This isn’t going to be a relaxed retirement. This isn’t going to be chilling out into old age, enjoying the little things and each other. Financial stressors, worries about Garry as his age begins to slow him down. And wondering how my son will manage as he ages.

I’m confused, too. I thought we’d begun to make progress as I was going from child to woman and from woman to crone.


The Ancient Crone

by Anya Silverman – “The Crones Counsel, Celebrating Wise Women”:

ancient-croneThe mythological Crone comes to us from the mists of ancient times in the part of the world we now know as the Middle East, Greece, and the Balkans. Many people now believe that in the Paleolithic era (c.30,000 – 10,000 BCE) the goddess was revered as one all-encompassing mother goddess who controlled birth, death, and rebirth. As patriarchy began to arise after c.7000 BCE, this concept began to change as women themselves became increasingly under the dominion of men. The one mother goddess image was split into three aspects reflecting the stages of women’s lives – maiden, mother, and crone. The crone goddess represented the older woman aspect of a woman’s life.”


GROWING UP

When I was in my 20s, we had friends who were in their fifties. I asked them how — and when — they knew they had grown up. They said they would let me know when they figured it out.

I don’t know when it happened, but sometime during the past 20 years, I grew up. I am adulterated.

What age am I? Old, cynical, skeptical, and sad. A crone with a negative attitude and just a hint of optimism, safely stored in a closet.

THERE’S ALWAYS MORE GROWTH AHEAD

I’m not done, butI’m slowing down. It’s hard to move, difficult to get up in the morning. or fall asleep at night. I’d love to be around long enough to see the world moving forward and fixing the things wrong with it, but I don’t know that I have enough time. This isn’t going to be an overnight fix.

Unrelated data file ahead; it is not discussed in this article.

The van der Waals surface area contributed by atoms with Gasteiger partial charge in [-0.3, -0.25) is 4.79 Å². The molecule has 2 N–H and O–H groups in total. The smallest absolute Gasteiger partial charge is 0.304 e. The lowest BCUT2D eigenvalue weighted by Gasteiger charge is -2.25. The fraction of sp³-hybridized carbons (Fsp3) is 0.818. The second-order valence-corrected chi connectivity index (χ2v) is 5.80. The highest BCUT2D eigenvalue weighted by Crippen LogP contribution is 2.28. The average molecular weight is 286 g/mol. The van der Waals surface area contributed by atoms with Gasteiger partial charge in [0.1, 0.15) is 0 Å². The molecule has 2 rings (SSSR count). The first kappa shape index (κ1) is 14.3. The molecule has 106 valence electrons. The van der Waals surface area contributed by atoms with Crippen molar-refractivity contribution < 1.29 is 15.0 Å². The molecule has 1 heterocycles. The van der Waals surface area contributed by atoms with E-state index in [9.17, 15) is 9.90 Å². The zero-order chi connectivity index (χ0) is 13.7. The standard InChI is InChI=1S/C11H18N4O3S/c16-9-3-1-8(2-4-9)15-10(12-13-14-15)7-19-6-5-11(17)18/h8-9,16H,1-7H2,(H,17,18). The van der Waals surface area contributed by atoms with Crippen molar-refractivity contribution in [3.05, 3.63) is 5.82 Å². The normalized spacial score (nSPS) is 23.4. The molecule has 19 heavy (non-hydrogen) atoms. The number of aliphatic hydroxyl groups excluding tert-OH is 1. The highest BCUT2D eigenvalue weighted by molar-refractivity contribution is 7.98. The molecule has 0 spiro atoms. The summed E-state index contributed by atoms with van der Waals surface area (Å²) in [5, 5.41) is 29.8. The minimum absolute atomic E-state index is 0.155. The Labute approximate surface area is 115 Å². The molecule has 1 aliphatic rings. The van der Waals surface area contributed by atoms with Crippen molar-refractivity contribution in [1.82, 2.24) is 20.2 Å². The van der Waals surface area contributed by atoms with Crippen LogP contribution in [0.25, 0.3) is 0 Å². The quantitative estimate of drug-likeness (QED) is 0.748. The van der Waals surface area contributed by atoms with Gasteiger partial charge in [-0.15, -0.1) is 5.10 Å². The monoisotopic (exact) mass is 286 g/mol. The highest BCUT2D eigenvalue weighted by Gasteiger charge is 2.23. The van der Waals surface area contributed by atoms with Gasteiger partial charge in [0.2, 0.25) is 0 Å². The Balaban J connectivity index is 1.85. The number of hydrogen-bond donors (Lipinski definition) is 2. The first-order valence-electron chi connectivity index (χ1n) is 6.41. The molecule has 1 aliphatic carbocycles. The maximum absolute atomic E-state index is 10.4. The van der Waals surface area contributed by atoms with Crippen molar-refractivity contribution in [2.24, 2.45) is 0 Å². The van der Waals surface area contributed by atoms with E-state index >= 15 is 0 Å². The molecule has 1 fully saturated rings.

There is so much that needs to be done. I would like to be a part of it.

MAKING PRETZELS – Marilyn Armstrong

We like pretzels. One of the things I really miss is fresh warm pretzels, the kind we used to buy at the old mall in Auburn. I don’t know if the mall is open or will open. It was barely functioning before the COVID-19 shutdown. It’s an aging mall in a bad location, not convenient to any major road. Very hard to find, even when you’ve been there often.

Inside the mall

Their two lead stores were Macy’s and Sears and I’m not sure either of those will survive because both are currently in bankruptcy. What they had going for them was a kiosk where you could always get a new watch battery, a LensCrafters, plus another kiosk where they made warm pretzels while you waited. Oh so good.

I wanted pretzels and as it happened, I came across a recipe on a CBS site.

This is the recipe:

Homemade Soft Pretzel Ingredients

1-1/2 cups warm (110° to 115° F) water
1 tablespoon white sugar (Too much sugar — use half that amount)
1 package active dry yeast (2 ½ teaspoons)
22 ounces all-purpose flour, about 4 1/2 cups (1 cup = 8 ounces, so how can 4-1/2 cups = 22 ounces?)
2 teaspoons kosher salt (Don’t measure the salt. Just shake it onto the pretzels and don’t be shy about it)
2 ounces unsalted butter, melted
Vegetable oil or cooking spray (Cooking spray works better)
10 cups water for boiling the pretzels — not part of the recipe
2/3 cup baking soda